On August 4th, a car packed with explosives went off in Egypt’s capital Cairo, killing at least 20 and injuring 47.
The Interior Ministry released a statement on August 5th, saying that the the car was driving in the wrong direction the night before when it collided with three other vehicles, causing a major blast in front of Cairo’s Cancer Institute.
“The car contained explosives, and the collision led to their detonation,” the ministry said. “It is estimated that the car was being transported to a location for use in the execution of a terrorist operation.”
The Ministry of Health also announced that it had evacuated patients from the Institute following the explosion.
Khaled Megahed, a spokesman for the health ministry, said at a press conference on August 5 that patients in the ICU suffered “several burns of varying degrees.”
Egyptian President Abdel-Fattah el-Sissi called the explosion a “cowardly terrorist” incident in a statement published on Facebook, extending condolences and praising Egyptian solidarity in the face of the tragedy.
“I extend my deepest condolences to the Egyptian people and the families of the martyrs killed in the cowardly terrorist incident … last night.”
اتقدم بخالص التعازى للشعب المصرى ولأسر الشهداء الذين سقطوا نتيجة الحادث الإرهابى الجبان فى محيط منطقة القصر العينى مساء…
ما أجمل حسن التكاتف والتكافل في مواجهة قبح تأثير الإرهاب، وأنا أرى تسارع وتسابق وتضامن الجميع سواء من أشقائنا العرب أو…
No group has claimed responsibility, but the Interior Ministry blamed the so-called Hasm Movement for rigging the car with explosives. It is unclear whether the explosion happened at the right place or it simply went off prematurely. Potentially, the explosives may have simply been transported from one place to another and to be used in a future attack.
Hasm, which emerged in 2016 has claimed responsibility for several attacks, and Egypt accuses it of being a wing of the outlawed Muslim Brotherhood. The movement denies this and says it seeks change through ‘peaceful means’ only – despite claiming responsibility for several past terror attacks.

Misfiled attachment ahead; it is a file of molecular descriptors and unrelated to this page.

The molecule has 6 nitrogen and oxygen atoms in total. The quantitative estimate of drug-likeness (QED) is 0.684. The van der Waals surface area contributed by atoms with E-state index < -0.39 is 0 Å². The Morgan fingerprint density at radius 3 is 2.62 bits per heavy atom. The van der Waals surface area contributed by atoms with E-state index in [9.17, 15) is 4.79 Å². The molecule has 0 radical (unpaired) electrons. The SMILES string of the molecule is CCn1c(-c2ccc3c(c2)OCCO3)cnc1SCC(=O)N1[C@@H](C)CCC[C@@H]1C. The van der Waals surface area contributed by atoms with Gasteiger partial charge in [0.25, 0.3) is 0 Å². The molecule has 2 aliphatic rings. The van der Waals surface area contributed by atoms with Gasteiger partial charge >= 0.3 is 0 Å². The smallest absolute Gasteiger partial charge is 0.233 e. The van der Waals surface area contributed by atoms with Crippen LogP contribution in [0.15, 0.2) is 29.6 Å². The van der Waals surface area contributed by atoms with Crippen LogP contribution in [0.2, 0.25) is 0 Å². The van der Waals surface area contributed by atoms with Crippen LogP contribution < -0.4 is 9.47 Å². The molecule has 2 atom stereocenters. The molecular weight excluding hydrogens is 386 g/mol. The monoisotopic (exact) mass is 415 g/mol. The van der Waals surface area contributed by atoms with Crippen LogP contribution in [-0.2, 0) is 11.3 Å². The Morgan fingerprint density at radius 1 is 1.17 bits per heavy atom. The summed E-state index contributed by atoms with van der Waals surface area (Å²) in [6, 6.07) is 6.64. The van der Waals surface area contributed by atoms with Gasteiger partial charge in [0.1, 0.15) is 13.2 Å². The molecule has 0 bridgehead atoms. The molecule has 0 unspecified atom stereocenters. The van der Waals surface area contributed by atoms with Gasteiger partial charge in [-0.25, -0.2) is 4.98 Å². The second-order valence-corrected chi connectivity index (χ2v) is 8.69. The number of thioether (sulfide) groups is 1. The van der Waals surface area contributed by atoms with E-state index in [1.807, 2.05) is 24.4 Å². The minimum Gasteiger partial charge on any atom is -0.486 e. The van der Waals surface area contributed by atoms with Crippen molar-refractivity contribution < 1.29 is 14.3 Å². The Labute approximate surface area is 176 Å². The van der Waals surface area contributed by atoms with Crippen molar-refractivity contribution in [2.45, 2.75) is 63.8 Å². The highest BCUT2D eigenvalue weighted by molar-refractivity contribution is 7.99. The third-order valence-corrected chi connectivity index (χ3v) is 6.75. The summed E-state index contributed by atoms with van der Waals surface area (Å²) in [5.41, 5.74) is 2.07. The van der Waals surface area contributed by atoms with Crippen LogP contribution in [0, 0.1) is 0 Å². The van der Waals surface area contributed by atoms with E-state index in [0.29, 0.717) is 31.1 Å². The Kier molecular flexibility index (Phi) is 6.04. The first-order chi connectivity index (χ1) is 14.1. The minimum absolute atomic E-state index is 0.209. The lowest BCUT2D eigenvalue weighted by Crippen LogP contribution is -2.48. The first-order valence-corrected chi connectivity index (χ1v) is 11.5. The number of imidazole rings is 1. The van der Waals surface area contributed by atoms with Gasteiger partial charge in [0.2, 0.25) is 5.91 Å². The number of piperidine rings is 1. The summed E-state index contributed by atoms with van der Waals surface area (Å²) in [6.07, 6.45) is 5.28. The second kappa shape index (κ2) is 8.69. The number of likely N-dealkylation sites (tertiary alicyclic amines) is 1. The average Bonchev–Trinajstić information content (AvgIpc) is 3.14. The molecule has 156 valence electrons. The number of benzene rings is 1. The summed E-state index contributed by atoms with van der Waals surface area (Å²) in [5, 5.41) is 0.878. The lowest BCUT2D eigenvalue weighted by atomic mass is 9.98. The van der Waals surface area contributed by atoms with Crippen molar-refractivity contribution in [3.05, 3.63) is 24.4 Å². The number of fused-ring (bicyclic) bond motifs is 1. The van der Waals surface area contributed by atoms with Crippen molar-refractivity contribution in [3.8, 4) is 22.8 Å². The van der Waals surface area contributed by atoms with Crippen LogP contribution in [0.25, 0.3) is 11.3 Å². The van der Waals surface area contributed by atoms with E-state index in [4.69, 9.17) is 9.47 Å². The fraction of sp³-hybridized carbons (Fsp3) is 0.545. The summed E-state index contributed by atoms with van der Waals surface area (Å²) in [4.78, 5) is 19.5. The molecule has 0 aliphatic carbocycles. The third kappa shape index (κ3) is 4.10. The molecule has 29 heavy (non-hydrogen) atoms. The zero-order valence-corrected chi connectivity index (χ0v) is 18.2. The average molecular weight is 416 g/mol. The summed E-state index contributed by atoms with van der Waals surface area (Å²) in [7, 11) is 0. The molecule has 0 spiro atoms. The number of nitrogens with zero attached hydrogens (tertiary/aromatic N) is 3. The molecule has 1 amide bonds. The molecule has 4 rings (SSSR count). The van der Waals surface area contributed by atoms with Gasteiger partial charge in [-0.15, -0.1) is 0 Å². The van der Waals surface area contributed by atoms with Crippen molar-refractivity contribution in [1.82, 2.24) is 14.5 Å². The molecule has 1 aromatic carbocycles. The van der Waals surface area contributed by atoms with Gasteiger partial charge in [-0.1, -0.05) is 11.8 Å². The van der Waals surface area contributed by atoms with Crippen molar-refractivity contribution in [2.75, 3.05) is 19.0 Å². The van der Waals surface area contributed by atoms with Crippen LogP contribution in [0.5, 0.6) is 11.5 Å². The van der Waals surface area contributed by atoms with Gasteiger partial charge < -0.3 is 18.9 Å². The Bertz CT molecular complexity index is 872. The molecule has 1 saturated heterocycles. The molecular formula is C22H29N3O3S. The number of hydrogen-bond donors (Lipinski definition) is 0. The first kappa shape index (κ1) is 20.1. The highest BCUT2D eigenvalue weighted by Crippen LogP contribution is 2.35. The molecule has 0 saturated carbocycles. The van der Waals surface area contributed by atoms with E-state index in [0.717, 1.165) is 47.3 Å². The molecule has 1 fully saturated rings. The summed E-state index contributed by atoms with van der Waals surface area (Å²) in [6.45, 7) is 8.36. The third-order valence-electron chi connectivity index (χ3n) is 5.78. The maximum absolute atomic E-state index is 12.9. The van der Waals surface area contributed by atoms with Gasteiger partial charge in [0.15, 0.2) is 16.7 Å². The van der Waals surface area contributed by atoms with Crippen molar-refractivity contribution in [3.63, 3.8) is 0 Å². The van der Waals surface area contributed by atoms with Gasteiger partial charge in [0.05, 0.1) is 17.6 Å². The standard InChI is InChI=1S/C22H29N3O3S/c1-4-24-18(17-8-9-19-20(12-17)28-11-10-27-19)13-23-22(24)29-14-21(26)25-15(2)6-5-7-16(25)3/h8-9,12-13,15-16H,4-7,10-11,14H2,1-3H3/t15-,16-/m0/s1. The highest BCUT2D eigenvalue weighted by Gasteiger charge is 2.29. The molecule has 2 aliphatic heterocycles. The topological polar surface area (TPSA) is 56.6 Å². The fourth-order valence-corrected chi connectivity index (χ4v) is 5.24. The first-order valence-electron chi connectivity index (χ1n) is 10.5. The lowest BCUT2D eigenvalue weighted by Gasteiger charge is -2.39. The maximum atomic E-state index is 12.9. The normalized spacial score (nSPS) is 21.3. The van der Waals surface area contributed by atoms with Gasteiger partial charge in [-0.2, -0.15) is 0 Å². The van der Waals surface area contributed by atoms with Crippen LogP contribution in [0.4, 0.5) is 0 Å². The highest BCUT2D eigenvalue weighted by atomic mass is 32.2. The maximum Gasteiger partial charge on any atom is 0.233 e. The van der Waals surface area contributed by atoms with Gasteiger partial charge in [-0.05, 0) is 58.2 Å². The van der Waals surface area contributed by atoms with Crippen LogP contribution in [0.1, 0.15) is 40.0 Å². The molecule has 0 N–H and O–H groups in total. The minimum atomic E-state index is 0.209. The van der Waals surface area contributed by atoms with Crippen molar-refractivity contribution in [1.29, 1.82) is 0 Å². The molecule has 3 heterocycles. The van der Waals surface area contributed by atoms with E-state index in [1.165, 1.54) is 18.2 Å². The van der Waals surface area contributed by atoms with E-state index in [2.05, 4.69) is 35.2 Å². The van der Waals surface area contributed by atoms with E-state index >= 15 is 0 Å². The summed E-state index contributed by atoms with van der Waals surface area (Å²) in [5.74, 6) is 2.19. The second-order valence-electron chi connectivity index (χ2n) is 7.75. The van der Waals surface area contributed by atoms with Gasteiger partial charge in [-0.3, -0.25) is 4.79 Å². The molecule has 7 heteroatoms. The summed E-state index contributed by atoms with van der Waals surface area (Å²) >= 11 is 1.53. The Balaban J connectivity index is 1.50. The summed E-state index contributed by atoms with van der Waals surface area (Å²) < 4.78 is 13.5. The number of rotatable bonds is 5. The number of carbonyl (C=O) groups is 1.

According to the Ministry of Health, the explosion outside the Institute, located in El Manial area, also caused damage to facilities inside the Institute.
Al Jazeera cited Timothy Kaldas, a non-resident fellow at the Tahrir Institute for Middle East Policy, according to him it was unlikely that Egyptian authorities had enough evidence to blame Hasm.
“The Hasm group has been largely inactive for the last couple of years. You hear from them occasionally but they haven’t been nearly as active as they have been in the past. It would be surprising to see them re-emerge on the scene,” Kaldas said.
“It is also just possible that the government chose to blame them initially because the government sees them as an extension of the Muslim Brotherhood’s leadership, and so it’s just a way for them to pin the blame on the Brotherhood from the outset.
“It’s very possible that this could have been a different group.”
The European Union expressed condolences of the incident, and reassured its support of defeating terrorism in Egypt.
The security situation in Egypt has remained tense in 2019, most recently around the end of July, Lufthansa and British Airways canceled flights to Cairo over the weekend, citing security concerns.
The situation is most unstable in North Sinai, where the Egyptian Armed Forces continue their anti-terrorist sweep.
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